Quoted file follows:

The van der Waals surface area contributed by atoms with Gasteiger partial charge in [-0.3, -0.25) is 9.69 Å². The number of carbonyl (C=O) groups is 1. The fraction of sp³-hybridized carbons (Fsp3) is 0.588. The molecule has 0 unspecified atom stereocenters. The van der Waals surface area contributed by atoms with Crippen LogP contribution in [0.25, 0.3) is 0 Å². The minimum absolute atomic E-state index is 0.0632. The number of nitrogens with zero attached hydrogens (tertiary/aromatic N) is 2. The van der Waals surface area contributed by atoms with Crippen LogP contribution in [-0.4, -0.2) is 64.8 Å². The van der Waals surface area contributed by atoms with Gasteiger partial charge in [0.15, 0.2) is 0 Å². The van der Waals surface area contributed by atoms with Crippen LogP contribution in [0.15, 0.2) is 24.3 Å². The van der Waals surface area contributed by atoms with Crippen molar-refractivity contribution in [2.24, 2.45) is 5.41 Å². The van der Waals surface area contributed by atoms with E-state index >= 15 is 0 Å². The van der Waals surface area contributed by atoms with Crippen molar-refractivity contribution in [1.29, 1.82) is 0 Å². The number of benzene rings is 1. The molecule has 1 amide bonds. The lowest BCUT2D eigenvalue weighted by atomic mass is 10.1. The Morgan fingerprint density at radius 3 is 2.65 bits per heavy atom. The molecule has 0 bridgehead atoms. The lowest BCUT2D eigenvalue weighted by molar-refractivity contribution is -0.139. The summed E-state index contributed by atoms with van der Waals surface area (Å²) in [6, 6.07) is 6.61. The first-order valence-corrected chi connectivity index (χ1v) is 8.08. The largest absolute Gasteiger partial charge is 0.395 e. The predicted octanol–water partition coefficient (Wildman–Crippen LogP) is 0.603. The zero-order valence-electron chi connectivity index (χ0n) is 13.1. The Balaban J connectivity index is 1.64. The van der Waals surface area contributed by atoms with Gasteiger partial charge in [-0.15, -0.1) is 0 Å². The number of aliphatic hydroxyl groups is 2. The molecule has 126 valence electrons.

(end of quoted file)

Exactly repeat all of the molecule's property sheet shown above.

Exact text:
The van der Waals surface area contributed by atoms with Gasteiger partial charge in [-0.3, -0.25) is 9.69 Å². The number of carbonyl (C=O) groups is 1. The fraction of sp³-hybridized carbons (Fsp3) is 0.588. The molecule has 0 unspecified atom stereocenters. The van der Waals surface area contributed by atoms with Crippen LogP contribution in [0.25, 0.3) is 0 Å². The minimum absolute atomic E-state index is 0.0632. The number of nitrogens with zero attached hydrogens (tertiary/aromatic N) is 2. The van der Waals surface area contributed by atoms with Crippen LogP contribution in [-0.4, -0.2) is 64.8 Å². The van der Waals surface area contributed by atoms with Gasteiger partial charge in [0.15, 0.2) is 0 Å². The van der Waals surface area contributed by atoms with Crippen LogP contribution in [0.15, 0.2) is 24.3 Å². The van der Waals surface area contributed by atoms with Crippen molar-refractivity contribution in [2.24, 2.45) is 5.41 Å². The van der Waals surface area contributed by atoms with E-state index >= 15 is 0 Å². The van der Waals surface area contributed by atoms with Crippen molar-refractivity contribution in [1.29, 1.82) is 0 Å². The number of benzene rings is 1. The molecule has 1 amide bonds. The lowest BCUT2D eigenvalue weighted by atomic mass is 10.1. The Morgan fingerprint density at radius 3 is 2.65 bits per heavy atom. The molecule has 0 bridgehead atoms. The lowest BCUT2D eigenvalue weighted by molar-refractivity contribution is -0.139. The summed E-state index contributed by atoms with van der Waals surface area (Å²) in [6, 6.07) is 6.61. The first-order valence-corrected chi connectivity index (χ1v) is 8.08. The largest absolute Gasteiger partial charge is 0.395 e. The predicted octanol–water partition coefficient (Wildman–Crippen LogP) is 0.603. The zero-order valence-electron chi connectivity index (χ0n) is 13.1. The Balaban J connectivity index is 1.64. The van der Waals surface area contributed by atoms with Gasteiger partial charge in [-0.15, -0.1) is 0 Å². The number of aliphatic hydroxyl groups is 2. The molecule has 126 valence electrons.